“The Real Housewives of Atlanta”

Posted on February 5, 2012


I’m trying to figure out why the Real Housewives franchise started existing. Am I right in thinking, like, early 2000s, maybe some smart executive had a nightmare about a cross between Desperate Housewives and MTV Cribs with a little bit of Laguna Beach thrown in…? All I know is, this show is spin-off CITY, and kind of in an embarrassing way. I like to think that when its time came to crawl out of the muddy waters of Atlanta’s Chattahoochee river and onto the TV, God saw it and gave himself a pat on the back while saying “I said it all along: This evolution thing is bad news.”

For those who don’t know, the Real Housewives premise is pretty simple. The creators hand-pick a group of society ladies who kind of vaguely know each other and follow them around while they go for coffee, throw glam parties and occasionally “work”. Voice-overs of the women telling us how rich their husbands are and how exclusive they think their lifestyles must seem ensue, and all the while the audience is meant to get a feel for how the so-called societal upper crust operates in the context of the particular town being featured. The result is that despite their common roots, the various franchises have evolved into quite different shows – the New Jersey version is nothing like the New York or Orange County versions, for example.

The Real Housewives

From what I gather, Atlanta is sort of the L.A. of the south (I know the real L.A. is geographically southern too, but you know what I mean), except that its social currency is sport instead of film. Now take a moment to picture the kinds of women that a city like that might hypothetically produce. If you’re thinking women whose highest aspiration in life is to have “murrr fake hurrrrr than thurrrr gurrrlfriends” and marry an “ath-a-lete”, whose idea of fashion is to pair monogrammed Louis Vuitton bags with rhinestone-dusted D&G tracksuit pants, and whose names are things like “DeShawn”, “Kandi” and “Phaedra”…

Then you’re correct. A plus. You deserve an honorary sociology major or something, because I wouldn’t even have thought people like this existed, let alone RULED A TOWN.

Straight off the bat, the ladies are kind of great. Kim, aka “the white one”, might look like a crazy barbie-doll… but ACTUALLY she’s a singer-slash-wigmaker (not making this up) who calls her boyfriend “Big Poppa” because he’s too much of a celebrity ath-a-lete to be named on the show. She has a song out called “Don’t be tardy for the party” and in the first episode of season one we see her getting changed at a gas station.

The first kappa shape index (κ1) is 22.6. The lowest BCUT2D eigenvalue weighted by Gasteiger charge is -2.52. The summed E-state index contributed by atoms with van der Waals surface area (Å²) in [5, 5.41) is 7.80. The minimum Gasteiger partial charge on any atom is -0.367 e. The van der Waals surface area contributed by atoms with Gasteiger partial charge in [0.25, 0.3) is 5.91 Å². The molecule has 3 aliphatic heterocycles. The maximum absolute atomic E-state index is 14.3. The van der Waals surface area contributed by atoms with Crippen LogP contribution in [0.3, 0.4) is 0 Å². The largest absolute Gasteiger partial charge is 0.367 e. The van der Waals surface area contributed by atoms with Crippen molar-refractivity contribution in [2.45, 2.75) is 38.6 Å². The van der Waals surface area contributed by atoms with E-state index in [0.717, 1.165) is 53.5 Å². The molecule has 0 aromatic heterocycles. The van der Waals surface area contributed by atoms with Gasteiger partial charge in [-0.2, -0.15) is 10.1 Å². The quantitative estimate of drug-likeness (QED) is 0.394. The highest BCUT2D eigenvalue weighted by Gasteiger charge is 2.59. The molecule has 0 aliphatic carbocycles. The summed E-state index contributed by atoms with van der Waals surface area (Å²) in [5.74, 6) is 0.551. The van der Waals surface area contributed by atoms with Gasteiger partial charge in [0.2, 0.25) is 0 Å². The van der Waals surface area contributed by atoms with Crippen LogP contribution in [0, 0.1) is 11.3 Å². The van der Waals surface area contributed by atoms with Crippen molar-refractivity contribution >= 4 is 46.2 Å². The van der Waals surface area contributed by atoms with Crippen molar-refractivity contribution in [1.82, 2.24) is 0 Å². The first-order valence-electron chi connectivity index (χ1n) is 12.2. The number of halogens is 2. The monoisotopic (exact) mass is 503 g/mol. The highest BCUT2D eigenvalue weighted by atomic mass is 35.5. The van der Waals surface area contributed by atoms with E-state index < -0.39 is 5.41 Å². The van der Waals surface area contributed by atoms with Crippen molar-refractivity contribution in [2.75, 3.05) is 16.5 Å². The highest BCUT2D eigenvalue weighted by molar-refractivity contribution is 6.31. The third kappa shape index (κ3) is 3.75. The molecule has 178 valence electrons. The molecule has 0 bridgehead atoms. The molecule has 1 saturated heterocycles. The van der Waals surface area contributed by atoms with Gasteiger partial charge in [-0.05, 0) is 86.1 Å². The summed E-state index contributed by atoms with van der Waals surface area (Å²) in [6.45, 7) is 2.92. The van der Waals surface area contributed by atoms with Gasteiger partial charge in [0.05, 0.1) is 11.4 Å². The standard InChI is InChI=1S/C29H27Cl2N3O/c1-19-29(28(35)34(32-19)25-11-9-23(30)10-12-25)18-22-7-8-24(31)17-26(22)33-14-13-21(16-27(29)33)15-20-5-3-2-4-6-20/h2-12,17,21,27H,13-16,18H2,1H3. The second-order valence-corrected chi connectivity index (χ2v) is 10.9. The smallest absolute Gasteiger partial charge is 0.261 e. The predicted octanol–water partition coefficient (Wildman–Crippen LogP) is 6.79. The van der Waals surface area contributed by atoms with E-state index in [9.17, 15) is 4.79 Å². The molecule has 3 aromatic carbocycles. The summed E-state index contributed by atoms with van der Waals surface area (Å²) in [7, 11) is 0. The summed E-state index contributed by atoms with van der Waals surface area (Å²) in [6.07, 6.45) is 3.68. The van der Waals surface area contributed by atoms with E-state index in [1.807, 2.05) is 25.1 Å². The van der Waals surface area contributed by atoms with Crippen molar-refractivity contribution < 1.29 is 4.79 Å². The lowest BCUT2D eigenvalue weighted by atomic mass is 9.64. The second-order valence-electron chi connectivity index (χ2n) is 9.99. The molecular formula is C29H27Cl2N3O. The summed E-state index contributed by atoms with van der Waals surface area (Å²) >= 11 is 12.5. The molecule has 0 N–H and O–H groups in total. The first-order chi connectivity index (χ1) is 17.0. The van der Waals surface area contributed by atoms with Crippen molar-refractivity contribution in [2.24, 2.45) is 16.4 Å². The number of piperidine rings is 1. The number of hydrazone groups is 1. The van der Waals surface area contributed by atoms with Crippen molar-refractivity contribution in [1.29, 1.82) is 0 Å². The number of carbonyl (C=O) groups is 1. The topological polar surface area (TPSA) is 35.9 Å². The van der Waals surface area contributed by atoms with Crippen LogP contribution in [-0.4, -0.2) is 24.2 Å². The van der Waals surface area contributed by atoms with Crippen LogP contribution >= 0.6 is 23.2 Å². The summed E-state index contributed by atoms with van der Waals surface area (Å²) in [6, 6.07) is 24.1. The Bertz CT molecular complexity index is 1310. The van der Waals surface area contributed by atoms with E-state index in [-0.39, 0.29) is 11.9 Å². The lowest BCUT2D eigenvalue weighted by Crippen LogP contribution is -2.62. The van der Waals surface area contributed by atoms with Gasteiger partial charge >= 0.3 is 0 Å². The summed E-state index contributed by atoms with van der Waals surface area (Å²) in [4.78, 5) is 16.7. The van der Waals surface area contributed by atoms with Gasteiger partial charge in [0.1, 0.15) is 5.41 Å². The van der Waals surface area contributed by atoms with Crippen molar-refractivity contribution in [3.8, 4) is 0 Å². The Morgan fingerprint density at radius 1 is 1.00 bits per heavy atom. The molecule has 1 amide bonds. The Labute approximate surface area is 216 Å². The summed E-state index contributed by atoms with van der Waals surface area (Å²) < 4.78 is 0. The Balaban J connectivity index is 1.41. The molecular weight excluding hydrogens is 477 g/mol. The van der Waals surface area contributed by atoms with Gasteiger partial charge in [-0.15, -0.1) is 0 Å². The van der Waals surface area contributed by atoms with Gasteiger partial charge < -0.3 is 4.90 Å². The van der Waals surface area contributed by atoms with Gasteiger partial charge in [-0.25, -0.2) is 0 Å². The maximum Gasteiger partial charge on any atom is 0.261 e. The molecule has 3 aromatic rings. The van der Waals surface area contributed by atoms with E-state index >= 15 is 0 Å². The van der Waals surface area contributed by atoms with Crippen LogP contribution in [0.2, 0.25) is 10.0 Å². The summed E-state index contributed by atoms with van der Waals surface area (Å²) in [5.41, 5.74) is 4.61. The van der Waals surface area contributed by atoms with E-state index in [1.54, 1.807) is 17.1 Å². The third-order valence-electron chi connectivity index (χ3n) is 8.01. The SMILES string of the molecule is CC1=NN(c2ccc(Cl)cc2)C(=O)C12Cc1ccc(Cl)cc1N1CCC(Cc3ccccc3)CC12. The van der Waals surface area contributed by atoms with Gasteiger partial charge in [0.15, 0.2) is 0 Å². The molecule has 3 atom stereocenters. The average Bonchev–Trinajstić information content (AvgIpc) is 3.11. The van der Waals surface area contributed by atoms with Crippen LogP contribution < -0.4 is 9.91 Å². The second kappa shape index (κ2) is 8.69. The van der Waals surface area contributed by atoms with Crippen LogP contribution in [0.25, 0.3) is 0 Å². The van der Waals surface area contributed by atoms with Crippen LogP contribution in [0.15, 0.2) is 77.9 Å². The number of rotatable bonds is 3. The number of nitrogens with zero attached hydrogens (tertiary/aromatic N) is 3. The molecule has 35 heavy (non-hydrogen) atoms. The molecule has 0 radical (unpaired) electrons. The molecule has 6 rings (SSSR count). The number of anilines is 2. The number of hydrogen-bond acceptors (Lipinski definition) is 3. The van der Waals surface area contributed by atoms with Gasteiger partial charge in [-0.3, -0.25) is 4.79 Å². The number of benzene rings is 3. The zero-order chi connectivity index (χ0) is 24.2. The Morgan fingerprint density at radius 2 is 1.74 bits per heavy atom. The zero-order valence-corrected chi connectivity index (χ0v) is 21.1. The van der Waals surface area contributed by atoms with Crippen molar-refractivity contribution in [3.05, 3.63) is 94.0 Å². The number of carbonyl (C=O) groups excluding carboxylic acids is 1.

Kim or Barbie?

Another fave is Kim’s best friend, Nene. She’s married to a geriatric, likes a good bitching sesh with her stylist over a glass of red wine, and didn’t die of embarrassment when she had the following conversation on national television:

Nene’s son: “I don’t get fractions.”

Nene: “Let me help you, honey.”

[They both stare at his homework intently.]

Nene: “Let’s get daddy to help us out, OK?”

Husband: “Son, Nene, the thing with fractions is that one third is actually smaller than one half, even though the number three is bigger than the number two.”

Nene: “That sure don’t make any sense, baby.”

Husband: “Well, Nene, would you rather share something with one other person, or with two other people?”

Nene: “Honey, that’s going to depend on what that something is!”

Combine these two with bitchy but beautiful Sherée, Ritolin Lisa and cheerful, chubby DeShawn and you have season one. Mmmmhmmmm grrrrrrrl.

I would like to say that The R.H. of Atlanta is like The R.H. of New York City with bigger hair. But… I can’t. Sure, the ladies from N.Y.C. are also psycho. And they are also wannabe-singers (who could forget!!!??!).

But at least they live on a planet I can recognise, where women go to high school, have heard of irony and sometimes even have a job. Chillin’ with the girls from Atlanta, on the other hand, makes me feel like Scarlett O’Hara’s uglier friends have been time-warped all the way forward to the fashions of 1995 and the technology of 2002. Exclamation marks! That’s what happens when you team iPods with tartan miniskirts and hookerboots! There is just so much decade confusion going on that I don’t know how to construct a normal analogy anymore.

Anderson Cooper’s Nene

I have a bit of a fetish for tastelessness on TV. I love watching ridiculous people in ridiculous clothes saying ridiculous things. But the problem with this show is that as much as it’s a carnival of absurdist delight, occasionally, the tastelessness kind of crosses that line into… eww. It’s like watching a really done-up girl walk down the street, and thinking, “whoa, you got it goin’ on gurrrrl,” and then getting closer and realising she forgot to shower. I have a weird reaction to watching too much of it, which is that I get the sudden urge to hang around near university even though classes aren’t on at the moment.

I couldn’t get beyond the first season. Because whereas the girls from The Real Housewives of New York kind of… do things with their lives, the “real” (haha!) ladies from Atlanta feel no such compulsion. The smallness of their world is so stifling that even as an audience-member you start feeling claustrophobic.

It’s really depressing. But fun! But awful. But hilarious!

You know what I mean?

Posted in: Television